Anelok: still need to take care of business

Paul Boddie paul at
Wed May 28 19:53:50 EDT 2014

On Thursday 29. May 2014 00.49.10 Werner Almesberger wrote:
> Rafael Ignacio Zurita wrote:
> > Werner, I guess that one useful idea could be to bring people to this
> > list (and community) with business experience right?
> Not sure if they'd want to follow the list on a regular basis, but
> if someone knows someone who may find some project interesting,
> then yes, why not tell them about it. Otherwise, they'll probably
> never find out.

I can't really comment on the business side, either. It's on my agenda to get 
more into business oriented towards Free Software, and I even know people who 
actually do that kind of thing, but I'm certainly not the person to ask about 
financing or the bureaucracy.

> > The few guys from this list who tried to do business with open
> > software/hardware had no the best experiences with business if I
> > understand correctly.
> I think it's not so much a problem of Open Software/Hardware but
> more of the lack of marketing skills and of the right contacts.
> We often neglected marketing, and paid dearly for it.

Well, I think the named parties probably have some useful lessons for us even 
if they are sometimes negative ones. You don't learn everything from success 

But about marketing, it seems that this doesn't necessarily have to be a 
problem: Neo900 seems to have plenty of willing customers, for instance, but 
it isn't marketing that threatens to terminate that project at every turn.

> Perhaps it's the same as when you hear big technology companies
> laying off their engineers to "tighten" the finances. We instantly
> realize that they're most likely digging their own grave because
> new products don't just materialize out of thin air. But then, we
> make a similar mistake by assuming we can just "wing" the
> marketing, as if it was some sort of unskilled labour.

I'd agree that it's what technical people regard as the "weaker" disciplines 
that cause many of the difficulties, often completely unnecessarily. People do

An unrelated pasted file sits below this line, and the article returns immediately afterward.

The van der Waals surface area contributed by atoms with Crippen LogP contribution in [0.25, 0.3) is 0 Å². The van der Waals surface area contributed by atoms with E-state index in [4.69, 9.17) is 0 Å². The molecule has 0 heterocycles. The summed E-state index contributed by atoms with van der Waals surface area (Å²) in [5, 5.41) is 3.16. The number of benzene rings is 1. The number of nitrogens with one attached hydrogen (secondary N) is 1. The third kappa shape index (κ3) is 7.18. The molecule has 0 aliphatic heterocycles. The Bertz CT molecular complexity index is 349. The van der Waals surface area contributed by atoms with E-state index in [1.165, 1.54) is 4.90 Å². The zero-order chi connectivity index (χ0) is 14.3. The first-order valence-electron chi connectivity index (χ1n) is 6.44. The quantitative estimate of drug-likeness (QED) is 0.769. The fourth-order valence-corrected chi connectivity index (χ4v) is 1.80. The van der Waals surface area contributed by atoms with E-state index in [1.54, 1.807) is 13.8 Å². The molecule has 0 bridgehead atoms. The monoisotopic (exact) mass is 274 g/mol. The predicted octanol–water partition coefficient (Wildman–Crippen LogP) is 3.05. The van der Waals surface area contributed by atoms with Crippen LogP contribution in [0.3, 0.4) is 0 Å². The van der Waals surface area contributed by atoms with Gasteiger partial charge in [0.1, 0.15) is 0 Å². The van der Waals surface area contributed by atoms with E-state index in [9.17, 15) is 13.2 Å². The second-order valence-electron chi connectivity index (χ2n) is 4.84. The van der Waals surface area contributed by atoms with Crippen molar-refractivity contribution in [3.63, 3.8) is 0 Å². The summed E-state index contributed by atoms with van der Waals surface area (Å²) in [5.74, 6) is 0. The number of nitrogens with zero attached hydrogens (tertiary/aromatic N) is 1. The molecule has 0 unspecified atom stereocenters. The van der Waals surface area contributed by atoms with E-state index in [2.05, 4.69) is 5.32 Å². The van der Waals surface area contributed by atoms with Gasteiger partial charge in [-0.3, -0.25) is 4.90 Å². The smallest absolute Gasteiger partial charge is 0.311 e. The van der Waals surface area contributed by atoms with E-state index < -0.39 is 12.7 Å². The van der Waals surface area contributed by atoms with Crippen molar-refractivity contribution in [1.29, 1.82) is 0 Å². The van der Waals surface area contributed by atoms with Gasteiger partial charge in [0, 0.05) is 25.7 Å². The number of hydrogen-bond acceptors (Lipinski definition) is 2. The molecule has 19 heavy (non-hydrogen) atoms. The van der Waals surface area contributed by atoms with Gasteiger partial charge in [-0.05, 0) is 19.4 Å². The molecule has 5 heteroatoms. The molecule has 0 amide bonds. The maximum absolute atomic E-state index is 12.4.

their best to make a solid product and then, within yards of the open goal, 
make the most inexplicable move and end up shooting wide.

Take the EOMA-68 initiative as an example. Worried that people might issue 
cease-and-desist orders as you invest in the standard?

I can understand that people get upset when collaborations run aground [*], 
especially when people may well have lost real money, and maybe some of the 
supposedly difficult questions may now be resolved, but that's a very 
expensive way of bringing clarity that could easily have been delivered from 
the start and that could have attracted useful people and organisations rather 
than scaring them off. (How many products have Olimex delivered in all the 
time that people have been talking about KDE tablets?)

So, I'm not quite as pessimistic as you, Werner: people just have to make 
sensible choices, or at least not make obviously bad ones. When people in a 
community around a project start to complain about some decision or statement 
or other, maybe they occasionally have a point to make. That's a good 
indicator of obviously bad decisions being made.

Sorry to add some noise to what was probably a rather focused enquiry. If I 
must distill this down to something it would be this: there appear to be quite 
a few people and organisations out there with the will and the means to make 
stuff and collaborate on interesting projects and products, and although there 
may also be companies waiting to pounce and to profit on other people's hard 
work, being paranoid about the latter shouldn't take precedence over 
encouraging the former.

Forming useful collaborations may go a long way to reducing any dependence on 
classic and otherwise fashionable investment mechanisms: if someone is willing 
to make a bunch of boards because maybe they'll get a product, too, that's 
going to save everybody money. Even the EOMA people were managing to get some 
benefits from this kind of thing for a while.

But these are only my observations from watching people struggle. :-/



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